More than a hundred delegates, most of them clinical directors or practice business managers turned out to the inaugural meeting of the South West LMCs clinical directors’ network at Taunton Racecourse this week. Dr Nigel Watson, chief executive of Wessex LMCs, who chaired the event said: “GPs don’t like living with uncertainty so what they’re trying to do here is to second-guess where we’re trying to get to. One of the messages I’ve been trying to give them is that [PCNs] are for them to develop… Clinical directors need to be quite demanding about what they need to do that transformation and development.” Other speakers at the event, which was facilitated by PCC, included Dr Mark Stanford-Wood, a clinical director in the region and deputy chair of the General Practitioners Committee of the BMA. Dr Stanford-Wood, a member of the negotiating team for the five-year PCN contract, answered the numerous questions that arose about PCN funding, in particular about the funding rules for additional roles where the majority of the new investment is to be made. Listen to Dr Watson talking about the issues raised by the event in this week’s podcast.

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Asset-based community development to support your PCN

13 November 2019

Social prescribing link workers play a pivotal role in connecting PCNs with the existing groups and services that support their patients’ wellbeing at community level. For social prescribing to work well, a collaborative approach to working with partners and communities is needed, including further community development within primary care and outside. This event on 30 April 2020 in Manchester will help you to use learning from asset-based community development (ABCD) approaches to identify how PCNs can tap into the skills, strengths and energy in your local communities. Through this approach PCNs can enable local people to become active partners in their own health and wellbeing, supporting each other in your neighbourhood.

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The secrets of successful change agents

13 November 2019

Seventy percent of change programmes fail. Successful change leaders are able to adapt to changing circumstances and to bring their teams with them. This requires sound judgement, decision-making skills in an uncertain environment, personal resilience and an ability to understand and support others at different stages of change. This one-day workshop on 10 March in Manchester, 8 April in Birmingham and 23 April in London is for managers undergoing and supporting staff through change programmes. The content explores the merits of different approaches to implementing change and an understanding of the role and skills of an effective change agent. The workshop allows delegates to consider their own impact and emotions, and equips them the tools needed to facilitate and implement change.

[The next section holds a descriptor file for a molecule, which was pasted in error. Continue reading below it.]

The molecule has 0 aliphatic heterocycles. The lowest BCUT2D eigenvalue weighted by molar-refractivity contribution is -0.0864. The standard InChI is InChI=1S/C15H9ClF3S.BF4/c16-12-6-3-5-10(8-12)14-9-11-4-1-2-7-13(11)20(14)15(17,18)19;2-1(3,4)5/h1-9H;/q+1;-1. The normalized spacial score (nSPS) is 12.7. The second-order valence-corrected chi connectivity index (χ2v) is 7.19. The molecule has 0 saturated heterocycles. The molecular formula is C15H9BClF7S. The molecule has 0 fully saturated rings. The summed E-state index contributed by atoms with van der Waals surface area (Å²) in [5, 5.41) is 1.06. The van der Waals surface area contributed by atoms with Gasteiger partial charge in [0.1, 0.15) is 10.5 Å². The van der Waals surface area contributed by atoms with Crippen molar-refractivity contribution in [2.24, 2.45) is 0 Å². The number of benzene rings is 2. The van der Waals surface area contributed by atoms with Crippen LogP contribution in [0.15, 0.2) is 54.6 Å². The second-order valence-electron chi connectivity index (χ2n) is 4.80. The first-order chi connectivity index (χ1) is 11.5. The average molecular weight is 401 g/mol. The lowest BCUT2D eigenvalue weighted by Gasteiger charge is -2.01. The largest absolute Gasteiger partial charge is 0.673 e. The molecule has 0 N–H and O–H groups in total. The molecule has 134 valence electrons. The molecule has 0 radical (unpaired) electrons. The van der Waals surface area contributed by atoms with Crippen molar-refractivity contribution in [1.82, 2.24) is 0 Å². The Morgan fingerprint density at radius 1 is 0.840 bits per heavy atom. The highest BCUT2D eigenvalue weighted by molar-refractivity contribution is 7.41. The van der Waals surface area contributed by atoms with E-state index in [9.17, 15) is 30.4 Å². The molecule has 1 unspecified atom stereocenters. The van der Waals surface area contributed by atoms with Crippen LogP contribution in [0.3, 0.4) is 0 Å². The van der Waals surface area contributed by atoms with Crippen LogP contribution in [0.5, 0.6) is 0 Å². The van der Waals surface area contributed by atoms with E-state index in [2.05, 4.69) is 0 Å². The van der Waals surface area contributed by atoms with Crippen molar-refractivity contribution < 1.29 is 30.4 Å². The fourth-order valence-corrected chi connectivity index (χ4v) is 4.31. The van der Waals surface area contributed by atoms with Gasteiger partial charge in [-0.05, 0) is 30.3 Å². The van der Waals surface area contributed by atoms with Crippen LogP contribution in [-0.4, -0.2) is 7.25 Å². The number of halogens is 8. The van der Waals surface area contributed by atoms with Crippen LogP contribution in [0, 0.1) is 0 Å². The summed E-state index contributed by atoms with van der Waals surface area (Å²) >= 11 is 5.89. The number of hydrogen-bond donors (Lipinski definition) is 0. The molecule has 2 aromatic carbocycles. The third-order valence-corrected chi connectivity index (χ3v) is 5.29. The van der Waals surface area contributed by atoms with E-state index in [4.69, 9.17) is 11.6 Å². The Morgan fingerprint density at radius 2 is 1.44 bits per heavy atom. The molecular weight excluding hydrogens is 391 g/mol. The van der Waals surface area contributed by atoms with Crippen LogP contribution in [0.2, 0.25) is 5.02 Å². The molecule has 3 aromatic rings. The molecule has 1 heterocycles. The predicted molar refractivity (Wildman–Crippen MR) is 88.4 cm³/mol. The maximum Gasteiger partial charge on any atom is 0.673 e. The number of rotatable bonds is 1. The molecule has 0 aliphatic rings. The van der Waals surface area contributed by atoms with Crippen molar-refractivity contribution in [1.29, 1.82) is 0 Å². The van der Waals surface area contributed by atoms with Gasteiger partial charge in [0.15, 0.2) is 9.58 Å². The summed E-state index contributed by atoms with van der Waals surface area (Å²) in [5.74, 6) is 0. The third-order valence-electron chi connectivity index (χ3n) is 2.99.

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Involving communities in health and wellbeing - a practical approach

13 November 2019

This workshop on 19 February 2020 in London for PCN involvement leads, link workers and practice managers reconsiders the role of patient participation groups in PCNs and other involvement options for local people to support health and wellbeing in communities. It will encourage you to think about how to work differently with people and communities, extend the reach of your social prescribing link worker, and increase understanding about working with people as partners in their own health.

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A good CHAT boosts quality and saves money in dementia care

11 November 2019

A nurse-led service aimed at providing more care for care home residents with dementia outside hospital has produced big savings and improved patient care – winning national endorsement from NHS England.

As well as providing expert care to the residents, the Enfield Care Home Assessment Team (CHAT) supports and trains care home staff – giving them the confidence to respond to the residents’ needs and easier access to healthcare services when needed.